I have always had a hard time waking up and so was constantly tardy for class and on the verge of having to drop the class if I missed one more. So I got a gal friend with the most cheerful/obnoxious voice to record a wake up message, then plugged it into a timer. That thing saved what little GPA I had left.

              Wow, what a wonderful memory!

              Rafe Hollister
              Attached Files

              Comment


              • #10
                I don’t have to go that far back, I miss Toys R Us…Mike
                Mike - Assistant Editor, Turning Wheels
                Fort Worth, TX


                1964 Avanti R2 #R-4986

                Comment


                • #11
                  Originally posted by Jeff T. View Post
                  As I look at everything through the lens of experience/nostalgia, I remember discounters like Woolworth/Woolco, W.T Grant, Gibsons, Pamida, Ben Franklin, Treasure City.

                  When I was of Junior High/middle school age and earning spending cash from delivering the Lincoln Journal, I would buy 1/72 scale model airplanes at Woolworths and Grants back when they were 88 cents; 1/700 scale Imperial Japanese Navy models at Gibson's and later Pamida. I would buy penny candy at the local Ben Franklin and an occasional model car. Treasure City's toy department was stocked by a toy reseller who bought inventories and overstocks so I could buy American Flyer trains up to the mid 1970s.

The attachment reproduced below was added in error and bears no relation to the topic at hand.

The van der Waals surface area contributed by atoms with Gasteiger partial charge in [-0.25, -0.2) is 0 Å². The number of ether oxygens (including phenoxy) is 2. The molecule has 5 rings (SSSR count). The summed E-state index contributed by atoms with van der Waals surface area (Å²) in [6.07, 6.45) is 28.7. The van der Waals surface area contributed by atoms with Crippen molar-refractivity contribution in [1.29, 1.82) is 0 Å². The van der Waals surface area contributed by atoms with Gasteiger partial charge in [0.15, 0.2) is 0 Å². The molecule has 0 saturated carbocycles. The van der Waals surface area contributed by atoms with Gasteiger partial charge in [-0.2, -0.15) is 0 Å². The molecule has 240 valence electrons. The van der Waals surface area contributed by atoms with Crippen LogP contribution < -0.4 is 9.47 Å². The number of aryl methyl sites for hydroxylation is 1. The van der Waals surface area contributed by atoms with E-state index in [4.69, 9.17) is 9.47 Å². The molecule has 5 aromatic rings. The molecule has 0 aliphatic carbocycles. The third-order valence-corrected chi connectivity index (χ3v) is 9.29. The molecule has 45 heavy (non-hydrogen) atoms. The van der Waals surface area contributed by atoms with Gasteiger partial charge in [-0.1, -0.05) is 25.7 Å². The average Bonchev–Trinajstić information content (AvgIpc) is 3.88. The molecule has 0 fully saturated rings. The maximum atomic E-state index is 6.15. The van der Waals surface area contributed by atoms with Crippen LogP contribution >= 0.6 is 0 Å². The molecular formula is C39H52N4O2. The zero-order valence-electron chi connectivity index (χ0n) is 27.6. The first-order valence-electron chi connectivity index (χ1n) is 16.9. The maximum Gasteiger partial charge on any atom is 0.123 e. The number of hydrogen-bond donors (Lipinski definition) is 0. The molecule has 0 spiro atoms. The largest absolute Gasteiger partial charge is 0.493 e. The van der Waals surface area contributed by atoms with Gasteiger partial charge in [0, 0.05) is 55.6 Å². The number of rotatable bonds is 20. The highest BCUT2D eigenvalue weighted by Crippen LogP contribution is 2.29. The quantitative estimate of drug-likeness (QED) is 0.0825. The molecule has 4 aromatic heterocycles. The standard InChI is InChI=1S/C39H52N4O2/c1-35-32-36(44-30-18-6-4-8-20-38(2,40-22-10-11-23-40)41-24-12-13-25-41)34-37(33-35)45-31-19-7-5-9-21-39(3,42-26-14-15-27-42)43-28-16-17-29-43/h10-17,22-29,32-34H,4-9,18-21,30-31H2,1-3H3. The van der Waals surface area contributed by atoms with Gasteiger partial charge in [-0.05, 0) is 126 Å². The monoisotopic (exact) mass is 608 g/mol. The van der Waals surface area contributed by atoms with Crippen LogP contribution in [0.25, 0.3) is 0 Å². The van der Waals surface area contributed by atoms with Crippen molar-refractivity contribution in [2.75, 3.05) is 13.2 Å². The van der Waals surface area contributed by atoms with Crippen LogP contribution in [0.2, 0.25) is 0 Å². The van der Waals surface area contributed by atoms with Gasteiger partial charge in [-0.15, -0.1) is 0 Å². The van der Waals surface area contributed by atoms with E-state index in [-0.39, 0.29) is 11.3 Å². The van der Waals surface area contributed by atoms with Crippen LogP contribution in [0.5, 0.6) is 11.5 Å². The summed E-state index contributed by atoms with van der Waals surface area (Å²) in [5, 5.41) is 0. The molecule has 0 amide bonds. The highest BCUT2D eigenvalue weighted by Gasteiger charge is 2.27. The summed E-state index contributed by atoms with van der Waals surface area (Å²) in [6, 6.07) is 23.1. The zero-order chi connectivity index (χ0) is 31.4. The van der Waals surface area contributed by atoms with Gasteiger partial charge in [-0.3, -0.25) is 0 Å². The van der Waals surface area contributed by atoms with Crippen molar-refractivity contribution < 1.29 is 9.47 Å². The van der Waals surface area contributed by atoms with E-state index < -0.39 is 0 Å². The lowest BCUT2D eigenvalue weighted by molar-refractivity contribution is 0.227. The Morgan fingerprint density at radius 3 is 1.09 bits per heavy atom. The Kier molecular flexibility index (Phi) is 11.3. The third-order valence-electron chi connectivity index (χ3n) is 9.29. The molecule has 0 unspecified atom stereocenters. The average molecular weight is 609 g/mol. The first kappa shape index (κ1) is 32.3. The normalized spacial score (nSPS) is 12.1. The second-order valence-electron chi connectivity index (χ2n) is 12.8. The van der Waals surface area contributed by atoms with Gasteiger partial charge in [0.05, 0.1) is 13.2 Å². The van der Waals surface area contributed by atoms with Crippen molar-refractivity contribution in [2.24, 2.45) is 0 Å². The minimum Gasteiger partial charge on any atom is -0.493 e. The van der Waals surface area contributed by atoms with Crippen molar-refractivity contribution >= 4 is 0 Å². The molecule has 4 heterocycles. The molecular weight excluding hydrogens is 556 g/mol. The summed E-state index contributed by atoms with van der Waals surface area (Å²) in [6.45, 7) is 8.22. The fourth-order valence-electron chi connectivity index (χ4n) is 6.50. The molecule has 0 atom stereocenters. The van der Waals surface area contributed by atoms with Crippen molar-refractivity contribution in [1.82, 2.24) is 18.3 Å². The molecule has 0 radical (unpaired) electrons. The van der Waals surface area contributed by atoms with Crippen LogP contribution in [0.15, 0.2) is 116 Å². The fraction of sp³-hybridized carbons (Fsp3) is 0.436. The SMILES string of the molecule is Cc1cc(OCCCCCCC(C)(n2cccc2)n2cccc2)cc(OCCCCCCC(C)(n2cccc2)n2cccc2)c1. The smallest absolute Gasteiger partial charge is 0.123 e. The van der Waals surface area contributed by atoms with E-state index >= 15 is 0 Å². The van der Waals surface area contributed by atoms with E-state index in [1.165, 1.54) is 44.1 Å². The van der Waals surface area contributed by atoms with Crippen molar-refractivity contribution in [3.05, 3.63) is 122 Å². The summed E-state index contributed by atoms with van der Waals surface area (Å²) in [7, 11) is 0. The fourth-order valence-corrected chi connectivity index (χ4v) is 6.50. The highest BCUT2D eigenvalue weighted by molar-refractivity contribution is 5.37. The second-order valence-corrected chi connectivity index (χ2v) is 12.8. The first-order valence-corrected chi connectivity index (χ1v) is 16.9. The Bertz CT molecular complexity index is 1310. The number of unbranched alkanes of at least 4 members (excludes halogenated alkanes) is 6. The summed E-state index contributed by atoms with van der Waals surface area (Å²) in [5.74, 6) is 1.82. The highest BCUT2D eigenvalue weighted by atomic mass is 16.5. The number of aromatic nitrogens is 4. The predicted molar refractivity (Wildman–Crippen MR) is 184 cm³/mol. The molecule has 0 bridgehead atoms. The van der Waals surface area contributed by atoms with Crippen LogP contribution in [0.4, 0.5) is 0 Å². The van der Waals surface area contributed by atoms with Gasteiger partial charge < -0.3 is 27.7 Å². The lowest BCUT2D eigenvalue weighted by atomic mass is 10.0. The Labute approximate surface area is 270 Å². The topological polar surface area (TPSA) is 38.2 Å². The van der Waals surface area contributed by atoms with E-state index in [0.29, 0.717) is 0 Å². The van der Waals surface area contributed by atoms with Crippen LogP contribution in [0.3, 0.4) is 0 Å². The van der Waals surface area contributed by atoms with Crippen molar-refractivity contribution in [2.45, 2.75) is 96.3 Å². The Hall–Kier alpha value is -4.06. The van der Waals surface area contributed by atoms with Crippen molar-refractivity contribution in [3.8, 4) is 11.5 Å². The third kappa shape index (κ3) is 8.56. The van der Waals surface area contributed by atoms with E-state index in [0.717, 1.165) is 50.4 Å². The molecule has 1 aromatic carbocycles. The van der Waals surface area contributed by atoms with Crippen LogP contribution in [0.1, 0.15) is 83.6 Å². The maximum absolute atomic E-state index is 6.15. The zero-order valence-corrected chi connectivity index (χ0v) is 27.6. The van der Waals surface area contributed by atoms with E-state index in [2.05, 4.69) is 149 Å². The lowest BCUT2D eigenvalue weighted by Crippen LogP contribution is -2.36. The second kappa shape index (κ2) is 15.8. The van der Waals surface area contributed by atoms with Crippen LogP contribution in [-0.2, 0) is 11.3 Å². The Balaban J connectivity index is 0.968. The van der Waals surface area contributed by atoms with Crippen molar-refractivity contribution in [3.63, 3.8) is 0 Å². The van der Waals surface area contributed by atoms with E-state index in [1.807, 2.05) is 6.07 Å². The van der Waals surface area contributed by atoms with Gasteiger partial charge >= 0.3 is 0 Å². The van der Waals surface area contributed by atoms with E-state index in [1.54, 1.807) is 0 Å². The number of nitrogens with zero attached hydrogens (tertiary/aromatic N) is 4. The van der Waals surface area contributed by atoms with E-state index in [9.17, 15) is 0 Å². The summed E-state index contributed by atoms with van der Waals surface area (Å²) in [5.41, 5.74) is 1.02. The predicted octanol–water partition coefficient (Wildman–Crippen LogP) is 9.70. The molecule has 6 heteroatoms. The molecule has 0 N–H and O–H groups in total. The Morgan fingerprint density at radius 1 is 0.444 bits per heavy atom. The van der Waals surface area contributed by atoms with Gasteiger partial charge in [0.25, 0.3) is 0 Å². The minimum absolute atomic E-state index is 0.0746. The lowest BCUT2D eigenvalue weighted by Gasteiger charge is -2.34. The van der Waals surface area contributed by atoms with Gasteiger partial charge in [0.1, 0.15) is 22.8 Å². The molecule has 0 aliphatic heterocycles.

Lincoln, NE also had the original Chick Bartlett's HobbyTown, a small hobby store that had almost every type of hobby kit imaginable stacked up to the ceiling, going to HobbyTown was a mind blowing experience back when I was 12-15.

                  I didn't get into cars until Dad inherited his late father's 1951 Mercury sports coupe around 1975.
                  I'm with you Jeff. I miss going to the local Woolworth and Sprouse -Ritz stores and buying model kits. I didn't buy aircraft, ships or cars though. I bought the monster and figure models made by Aurora, Hawk, Revell, and even Lindberg. I did later get some of the Tom Daniel car kits from Monogram.